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30 bite-sized writing tips for better eLearning content


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  • Esta presentación es muy útil no solo para un profesor al momento de hacer llamar la atención de los alumnos cuando expone en clase si no también nos es útil para nosotros como estudiantes al momento de hacer una presentación en power point o al momento de hacer un blog,
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  • Me parece muy bien este articulo porque nos dice de cómo llamar la atención del alumno por medio de varios puntos importantes al momento de presentarles un artículo para su beneficio; muchas de las veces se pierde el interés en la lectura porque se llega hacer aburrido no tanto por el contenido si no por la forma en el cual este está acomodado o por las imágenes que contiene.
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  • Este documento tiene algo de razón ya que en la actualidad casi nunca se investiga bien solo se hecha un vistazo y solo se basa en una sola fuente de información(lo mas fácil).
    Y esto afecta en nuestro aprendizaje.
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  • algunos alumno no se concentra en sus objetivos no planean bien lo que van a hacer y terminan perdidos.
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30 bite-sized writing tips for better eLearning content

  1. 30Bite-Sized Writing Tips for BettereLearning Content
  2. Just getting started with eLearning?Are you a subject matter expertsbut not an instructional designer?Just looking for some eLearningtips?
  3. Focus on your audienceMake an important promise early on (with yourheadline and introduction) that tells the learners what’sin it for them.
  4. Plan, organize, write.Before you begin, think: who is the audience, whatis the purpose of the message and how will thelearner use the information.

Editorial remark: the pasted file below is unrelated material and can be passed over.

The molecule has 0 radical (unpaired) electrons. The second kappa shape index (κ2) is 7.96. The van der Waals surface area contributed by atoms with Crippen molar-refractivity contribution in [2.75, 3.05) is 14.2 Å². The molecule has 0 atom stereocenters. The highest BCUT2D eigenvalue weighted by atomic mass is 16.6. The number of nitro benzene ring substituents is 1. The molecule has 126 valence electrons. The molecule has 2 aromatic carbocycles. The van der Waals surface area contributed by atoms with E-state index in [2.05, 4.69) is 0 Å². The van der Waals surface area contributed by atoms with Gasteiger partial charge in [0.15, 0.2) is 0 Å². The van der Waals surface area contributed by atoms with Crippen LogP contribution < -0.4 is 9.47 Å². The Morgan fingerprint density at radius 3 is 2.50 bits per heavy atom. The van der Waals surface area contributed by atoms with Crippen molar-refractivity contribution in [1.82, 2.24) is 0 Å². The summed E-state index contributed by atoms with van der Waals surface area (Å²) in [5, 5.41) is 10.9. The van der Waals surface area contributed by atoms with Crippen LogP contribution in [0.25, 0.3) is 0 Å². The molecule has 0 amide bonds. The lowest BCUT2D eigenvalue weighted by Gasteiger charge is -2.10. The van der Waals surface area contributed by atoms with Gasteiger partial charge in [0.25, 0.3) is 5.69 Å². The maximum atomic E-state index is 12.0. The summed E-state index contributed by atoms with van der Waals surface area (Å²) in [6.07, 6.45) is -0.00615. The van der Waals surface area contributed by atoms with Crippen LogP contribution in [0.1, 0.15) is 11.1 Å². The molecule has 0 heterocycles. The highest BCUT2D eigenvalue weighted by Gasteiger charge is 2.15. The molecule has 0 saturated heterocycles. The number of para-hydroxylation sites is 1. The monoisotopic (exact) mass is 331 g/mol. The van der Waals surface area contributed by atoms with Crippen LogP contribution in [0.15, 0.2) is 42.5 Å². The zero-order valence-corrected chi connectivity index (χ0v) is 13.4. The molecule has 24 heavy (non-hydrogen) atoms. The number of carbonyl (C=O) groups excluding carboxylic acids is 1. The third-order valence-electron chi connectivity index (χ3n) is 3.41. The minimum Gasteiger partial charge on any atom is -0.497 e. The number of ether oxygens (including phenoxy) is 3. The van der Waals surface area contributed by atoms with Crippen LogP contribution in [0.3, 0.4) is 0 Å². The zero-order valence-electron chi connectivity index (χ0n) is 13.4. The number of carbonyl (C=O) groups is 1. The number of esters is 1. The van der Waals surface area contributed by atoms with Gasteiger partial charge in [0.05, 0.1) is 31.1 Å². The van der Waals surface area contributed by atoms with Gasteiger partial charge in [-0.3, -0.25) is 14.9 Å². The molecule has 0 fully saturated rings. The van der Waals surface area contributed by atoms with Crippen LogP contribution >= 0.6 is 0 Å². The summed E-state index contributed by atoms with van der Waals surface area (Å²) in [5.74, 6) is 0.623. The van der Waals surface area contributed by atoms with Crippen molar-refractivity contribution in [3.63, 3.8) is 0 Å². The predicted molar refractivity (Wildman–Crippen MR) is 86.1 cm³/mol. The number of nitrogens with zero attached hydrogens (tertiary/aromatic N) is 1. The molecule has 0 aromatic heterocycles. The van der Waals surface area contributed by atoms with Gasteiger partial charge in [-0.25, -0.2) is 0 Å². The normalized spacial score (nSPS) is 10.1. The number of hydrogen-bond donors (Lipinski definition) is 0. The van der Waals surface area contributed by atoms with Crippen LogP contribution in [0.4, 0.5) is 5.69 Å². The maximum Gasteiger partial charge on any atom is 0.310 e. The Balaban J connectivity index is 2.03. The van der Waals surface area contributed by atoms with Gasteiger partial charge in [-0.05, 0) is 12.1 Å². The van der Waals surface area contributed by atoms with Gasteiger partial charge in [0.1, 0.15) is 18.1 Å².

5. Plan the structure of the course.List the topics whichneed to be covered.Make a note of thepoints you want tocover on eachscreen. Focus on thelearning objectives –and bear them inmind as you write!
  6. Most learners only skim on-screen text so keep it livelyand relevant to the learners. Add subheadings for each main idea. That means that learners will be able to glance at the subheadings and pick out the main ideas.
  7. Remember that writing for the screen is very differentfrom writing for the page. On the page words, have themain purpose of communicating. On-screen, imagesshould do that job.
  8. Use activevoice wheneverpossible.The active voice ismore direct andengaging. Writing inthe active voicegives energy to yourcontent, which willkeep your learnersreading.
  9. As an Instructional Designer,your writing styleneeds to adapt to what you arecreating and what the end product is supposed to be.
  10. Take out all the industryspeak.Learn how to adjust your “speak” so what you say isaccessible to everyone and it is put in a contextthat can be understood quickly.
  11. be veryspecific.Students are learning at their own pace and do not have an instructorin front of them. Sometimes you have to further explain something thatsomeone would normally experience if they had instructor-leadtraining.
  12. Use bullet points.• This is one time when bullet points are your friend!• Other types of extremely clear formatting work as well, but the idea is to break up the text into manageable amounts.
  13. Consistency . Make sure things like e-mail or email are the same throughout the course. By creating standards, learners will develop a feeling of familiarity when viewing the courses.